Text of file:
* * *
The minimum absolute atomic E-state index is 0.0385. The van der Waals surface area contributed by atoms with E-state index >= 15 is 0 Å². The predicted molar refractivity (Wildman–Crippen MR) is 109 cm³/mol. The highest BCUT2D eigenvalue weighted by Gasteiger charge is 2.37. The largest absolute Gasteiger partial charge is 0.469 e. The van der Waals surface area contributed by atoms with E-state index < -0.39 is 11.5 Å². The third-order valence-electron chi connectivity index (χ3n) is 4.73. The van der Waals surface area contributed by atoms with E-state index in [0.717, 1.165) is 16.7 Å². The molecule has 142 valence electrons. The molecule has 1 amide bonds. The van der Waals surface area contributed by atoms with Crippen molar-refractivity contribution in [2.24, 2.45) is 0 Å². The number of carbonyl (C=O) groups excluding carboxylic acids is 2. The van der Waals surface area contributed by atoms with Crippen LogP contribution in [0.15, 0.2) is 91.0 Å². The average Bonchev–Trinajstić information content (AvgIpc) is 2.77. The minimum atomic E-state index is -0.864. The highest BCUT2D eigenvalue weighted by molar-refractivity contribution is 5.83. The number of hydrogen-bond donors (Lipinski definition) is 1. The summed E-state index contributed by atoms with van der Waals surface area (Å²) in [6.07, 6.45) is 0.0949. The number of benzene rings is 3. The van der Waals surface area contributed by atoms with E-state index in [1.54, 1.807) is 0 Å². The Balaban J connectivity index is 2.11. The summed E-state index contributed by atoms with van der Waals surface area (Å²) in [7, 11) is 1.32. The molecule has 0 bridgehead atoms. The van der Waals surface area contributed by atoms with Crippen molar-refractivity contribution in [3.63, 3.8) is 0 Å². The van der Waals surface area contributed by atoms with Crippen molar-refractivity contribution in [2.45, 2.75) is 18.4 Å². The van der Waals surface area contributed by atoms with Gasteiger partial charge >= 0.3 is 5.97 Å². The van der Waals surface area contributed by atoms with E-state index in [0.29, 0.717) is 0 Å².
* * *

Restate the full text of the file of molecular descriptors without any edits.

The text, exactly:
The minimum absolute atomic E-state index is 0.0385. The van der Waals surface area contributed by atoms with E-state index >= 15 is 0 Å². The predicted molar refractivity (Wildman–Crippen MR) is 109 cm³/mol. The highest BCUT2D eigenvalue weighted by Gasteiger charge is 2.37. The largest absolute Gasteiger partial charge is 0.469 e. The van der Waals surface area contributed by atoms with E-state index < -0.39 is 11.5 Å². The third-order valence-electron chi connectivity index (χ3n) is 4.73. The van der Waals surface area contributed by atoms with E-state index in [0.717, 1.165) is 16.7 Å². The molecule has 142 valence electrons. The molecule has 1 amide bonds. The van der Waals surface area contributed by atoms with Crippen molar-refractivity contribution in [2.24, 2.45) is 0 Å². The number of carbonyl (C=O) groups excluding carboxylic acids is 2. The van der Waals surface area contributed by atoms with Crippen LogP contribution in [0.15, 0.2) is 91.0 Å². The average Bonchev–Trinajstić information content (AvgIpc) is 2.77. The minimum atomic E-state index is -0.864. The highest BCUT2D eigenvalue weighted by molar-refractivity contribution is 5.83. The number of hydrogen-bond donors (Lipinski definition) is 1. The summed E-state index contributed by atoms with van der Waals surface area (Å²) in [6.07, 6.45) is 0.0949. The number of benzene rings is 3. The van der Waals surface area contributed by atoms with E-state index in [1.54, 1.807) is 0 Å². The Balaban J connectivity index is 2.11. The summed E-state index contributed by atoms with van der Waals surface area (Å²) in [7, 11) is 1.32. The molecule has 0 bridgehead atoms. The van der Waals surface area contributed by atoms with Crippen molar-refractivity contribution in [3.63, 3.8) is 0 Å². The van der Waals surface area contributed by atoms with Crippen molar-refractivity contribution in [2.45, 2.75) is 18.4 Å². The van der Waals surface area contributed by atoms with Gasteiger partial charge >= 0.3 is 5.97 Å². The van der Waals surface area contributed by atoms with E-state index in [0.29, 0.717) is 0 Å².